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Introduction

Introduction

These few pages of introduction were probably harder to write than most of the book. Bemoaning this fact to an agile coach colleague of mine, someone who was my coach apprentice a few years ago, I watched a slow smile creep across her face as she looked up at me and fed my words back to me. She said, with simplicity and clarity, “Take it to the team.”

“Take it to the team,” I repeated. How many times had I said that to her during her agile coach apprenticeship? Too many to count, as I helped her recover from command-and-control-ism and move into a world where she would routinely take problems to the team instead of solving them single-handedly.

So, when confronted with the problematic introduction text, “take it to the team” sounded like sage advice. I sent a note to the people who have been with me every step of the way while this book was coming to life and asked them what two things must be conveyed in the introduction. Their responses are interwoven with one another and my own ideas throughout the rest of this introduction.

This small example—this tiny reminder of what it is to be an agile coach—contains in it the purpose of this book. Perhaps you are like me, finding yourself recovering from some past way of working with teams and people that used to be successful but doesn’t seem to work anymore. Or, perhaps you sense something ineffective, or even inhumane, in the way you have been trained to work with others. You want to change as you take up your agile leadership mantle but don’t know where to start.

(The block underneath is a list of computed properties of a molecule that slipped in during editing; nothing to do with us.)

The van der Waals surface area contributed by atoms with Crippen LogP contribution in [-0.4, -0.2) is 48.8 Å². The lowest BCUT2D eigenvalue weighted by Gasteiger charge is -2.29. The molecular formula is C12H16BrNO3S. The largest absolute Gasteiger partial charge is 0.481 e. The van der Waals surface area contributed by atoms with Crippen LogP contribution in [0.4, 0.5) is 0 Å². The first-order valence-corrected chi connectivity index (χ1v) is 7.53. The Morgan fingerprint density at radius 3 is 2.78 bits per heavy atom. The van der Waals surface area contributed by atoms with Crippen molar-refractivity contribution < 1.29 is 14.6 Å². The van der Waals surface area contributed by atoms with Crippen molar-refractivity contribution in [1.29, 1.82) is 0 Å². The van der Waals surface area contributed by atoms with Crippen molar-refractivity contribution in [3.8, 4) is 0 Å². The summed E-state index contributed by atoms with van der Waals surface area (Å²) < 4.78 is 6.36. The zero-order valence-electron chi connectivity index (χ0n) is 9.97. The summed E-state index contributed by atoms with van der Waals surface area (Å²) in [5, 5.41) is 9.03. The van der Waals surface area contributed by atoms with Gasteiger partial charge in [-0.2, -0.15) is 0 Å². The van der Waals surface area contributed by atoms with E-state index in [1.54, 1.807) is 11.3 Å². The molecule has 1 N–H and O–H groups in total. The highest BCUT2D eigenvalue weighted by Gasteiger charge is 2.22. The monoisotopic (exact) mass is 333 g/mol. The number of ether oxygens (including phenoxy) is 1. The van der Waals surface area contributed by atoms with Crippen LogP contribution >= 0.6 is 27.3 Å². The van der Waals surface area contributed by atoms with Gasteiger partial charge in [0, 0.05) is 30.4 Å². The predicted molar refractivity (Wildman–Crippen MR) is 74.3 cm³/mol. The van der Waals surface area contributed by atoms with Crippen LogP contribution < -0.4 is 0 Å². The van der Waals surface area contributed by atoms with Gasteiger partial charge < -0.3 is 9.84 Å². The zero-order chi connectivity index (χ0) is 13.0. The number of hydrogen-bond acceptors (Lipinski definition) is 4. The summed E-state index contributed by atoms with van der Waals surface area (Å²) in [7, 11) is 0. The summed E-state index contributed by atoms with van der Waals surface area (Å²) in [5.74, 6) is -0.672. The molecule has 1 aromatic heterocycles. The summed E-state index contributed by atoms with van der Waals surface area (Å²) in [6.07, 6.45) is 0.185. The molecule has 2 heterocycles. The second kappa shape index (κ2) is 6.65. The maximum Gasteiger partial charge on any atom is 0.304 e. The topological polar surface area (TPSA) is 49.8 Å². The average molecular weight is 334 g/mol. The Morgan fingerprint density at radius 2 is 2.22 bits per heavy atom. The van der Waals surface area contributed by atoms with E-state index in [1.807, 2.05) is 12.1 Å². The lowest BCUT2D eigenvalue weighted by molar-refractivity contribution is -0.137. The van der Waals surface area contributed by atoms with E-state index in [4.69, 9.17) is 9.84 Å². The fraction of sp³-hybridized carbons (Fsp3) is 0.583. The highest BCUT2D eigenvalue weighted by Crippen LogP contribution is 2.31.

I’ve been recovering for many years now, yet the behaviors of the past linger. They hang around even though I find myself in a totally new agile landscape, full of freedom, accountability, and possibility. In this example, the need to take on the problem of the introduction single-handedly and solve it so that I can say “I did it all by myself” still clings to me even though it no longer serves me. I know this, yet I forget. And herein lies the practice of agile coaching: to constantly reawaken and refocus, so you can improve the span and impact of your coaching. Why? So that people become great agilists, teams create products that make them proud, and companies and nations reap the benefits of free and accountable teams living in a world of possibility from which both innovation and excellence arise.

The imperative to “constantly improve” means exposing ourselves to one good agile coaching idea after another and incorporating them into our daily responses as coaches to teams and people. This book serves up a wide variety of those good coaching ideas, some provocative and some practical. Some you will chew on for a long time, maybe even struggle with. Others you will adopt as yours right away. Expect both.

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